Two years ago, an excited pair of entrepreneurs approached me with their new headphones, sights firmly set on breaking into a market that was already going absolutely ballistic. They wanted my honest, unfiltered feedback about the product they were working on, and I gave it to them: The headphones weren’t great.
I delivered my criticism in the kindest, most considerate way I could, but I recall Shaz Amin and Imran Patel, co-founders of Plugged headphones, leaving perhaps a little disappointed. But not dejected. If anything, they seemed determined to make some changes and come back to prove me wrong.
I had trouble getting it out of my head that the headphones were just $100.
Two years later, they did just that.
After years of diligent research, tweaking, more research, more tweaking, many sleepless nights, and at least a few trips to China, Shaz and Imran came back to me with the subject of this review: The Plugged Crown headphones. The Crown are stylish, comfortable, durable, and they sound very good. But that’s not the best part:
While Shaz and Imran could easily price these cans to compete against Beats and other premium offerings in the $150 to $250 neighborhood, they’ve managed to keep the price surprisingly low at just $100. Is there another high-style headphone out that that can touch them at that price? If there is, I haven’t seen it yet.
Out of the box
For $100, I expect headphones to come in the kind of blister pack that shreds your hands to pieces when you try to open it – you know the stuff. But the Plugged Crown come in packaging pulled straight out of the Apple handbook, complete with heavy-gauge cardboard box, invisible magnetic clasp, and a heaping serving of that unmistakable new-headphone smell.
Inside the box is a pair of Crown over-ear headphones, an Android or iOS control cable with microphone, and a high-quality carrying satchel with a nice, heavy-gauge zipper. I’d like to see a ¼-inch adapter for anyone who might want to use these as DJ headphones, but at $100, I’m not going to complain.
The headphones take a few queues from the Beats brand, with supple leatherette wrapped around squishy memory foam earcups and a headband that’s cushioned modestly with that grippy silicone stuff, but that’s where any similarities end. The cans’ outer surface – available in black and white — has a resilient matte finish that is said to be scratch resistant. I deliberately took my keys to the headphones and can indeed vouch they are sufficiently scratch resistant. If they take a tumble onto the tarmac, you’re probably going to be OK.
Otherwise, the Crown have an understated-yet-unmistakable style and appeal. Sometimes simple is better, and these headphones exemplify that notion. I expect I’ll be seeing a lot of the Crown around town.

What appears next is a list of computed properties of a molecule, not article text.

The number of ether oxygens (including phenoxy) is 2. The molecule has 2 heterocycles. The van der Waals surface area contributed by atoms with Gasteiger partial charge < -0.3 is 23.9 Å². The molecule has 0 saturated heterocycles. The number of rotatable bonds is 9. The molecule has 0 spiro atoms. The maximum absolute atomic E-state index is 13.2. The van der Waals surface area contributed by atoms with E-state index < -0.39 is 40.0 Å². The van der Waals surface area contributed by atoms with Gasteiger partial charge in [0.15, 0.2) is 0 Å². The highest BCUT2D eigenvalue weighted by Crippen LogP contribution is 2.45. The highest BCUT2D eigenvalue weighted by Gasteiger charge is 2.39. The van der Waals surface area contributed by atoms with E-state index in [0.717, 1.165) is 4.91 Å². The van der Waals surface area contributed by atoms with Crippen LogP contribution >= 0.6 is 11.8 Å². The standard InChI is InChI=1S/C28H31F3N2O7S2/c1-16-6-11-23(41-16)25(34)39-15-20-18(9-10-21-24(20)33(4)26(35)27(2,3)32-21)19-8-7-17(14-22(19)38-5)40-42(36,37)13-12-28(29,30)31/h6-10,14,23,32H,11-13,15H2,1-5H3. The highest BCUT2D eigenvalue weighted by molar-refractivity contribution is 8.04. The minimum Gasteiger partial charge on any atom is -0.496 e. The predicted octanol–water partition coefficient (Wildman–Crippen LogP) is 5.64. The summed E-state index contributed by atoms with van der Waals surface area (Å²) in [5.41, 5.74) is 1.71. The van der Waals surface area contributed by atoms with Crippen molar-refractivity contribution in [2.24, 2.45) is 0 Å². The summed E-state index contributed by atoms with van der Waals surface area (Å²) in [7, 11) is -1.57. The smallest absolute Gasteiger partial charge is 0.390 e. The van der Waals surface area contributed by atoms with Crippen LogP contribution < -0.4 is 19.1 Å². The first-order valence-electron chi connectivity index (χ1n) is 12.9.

Comfort and noise isolation
Sometimes simple is better, and these headphones exemplify that notion.
I’m always concerned when I see such modest padding on a headphone’s headband – I tend to get a sore crown (no pun intended) over long periods of use if I wear a pair of weighty headphones for longer than, say, an hour at a time. And the Crown are a bit on the weighty side at 9.35 ounces, owed to their solid build quality. However, a well-balanced amount of clamping force puts most of the headphones’ grip around the ears, where their ample padding cushions the squeeze enough for a soft-yet-secure fit.
I also want to call attention to Crown’s smooth and stable adjustment, which feels almost hydraulic in nature, and their superior noise isolation. This is about as good as it gets without going for active noise-cancelling cans.
As I listened to the Crown critically, I had trouble getting it out of my head that the headphones were just $100. These cans really do punch above their price class, delivering poignant, deep bass hits, truthful vocals, and, my favorite part, treble that offers a respectable amount of detail, sparkle, and refinement without getting too hot and crispy.
Discerning listeners will probably note a bit of a mid-bass bump which can add some coloration to string instruments as they work through their lower octaves. The issue manifests itself as this sort of hum that some may actually enjoy when listening to hip hop or EDM, though I found it a little distracting for some pop hits and acoustic tracks.
For instance, when I listened to Kendrick Lamar’s “These Walls” from his recent To Pimp a Butterfly release, I had no sense of this mid-bass bump whatsoever. What I heard was deep, sustained bass accented by a punchy kick beat with perfectly clear lyrics that rose just above a wash of background tracks and swirling synth sounds.
When I switched over to Snarky Puppy’s live recording of “Sintra” from the band’s release, Sylva, however, I couldn’t help but feel some of the Moog bass and electric bass began to encroach on the delicacy of the string section, and even cover up some of the more breathy elements of the brass.
Overall, though, I think the Crown deliver the sort of listening experience their target audience is looking for: engaging, energetic, powerful, and suitable for multiple styles. If a strictly audiophile experience is what you’re looking for, check out the Momentum On-ear from Sennheiser – you won’t get the same style look or passive noise isolation, though.
There’s far more refinement here than I’d ever have expected for a $100 headphone. The Crown successfully blend style, superior build quality, comfort, noise isolation and a surprising level of sound quality in a headphone that could easily cost double its asking price.
Pre-order it now from: Amazon
- Stylish and comfortable
- Scratch-resistant finish
- Excellent noise isolation
- Solid, energetic sound
- Awesome price
- Midbass boom crowds some instruments
- Slightly weighty
- Cable kinks up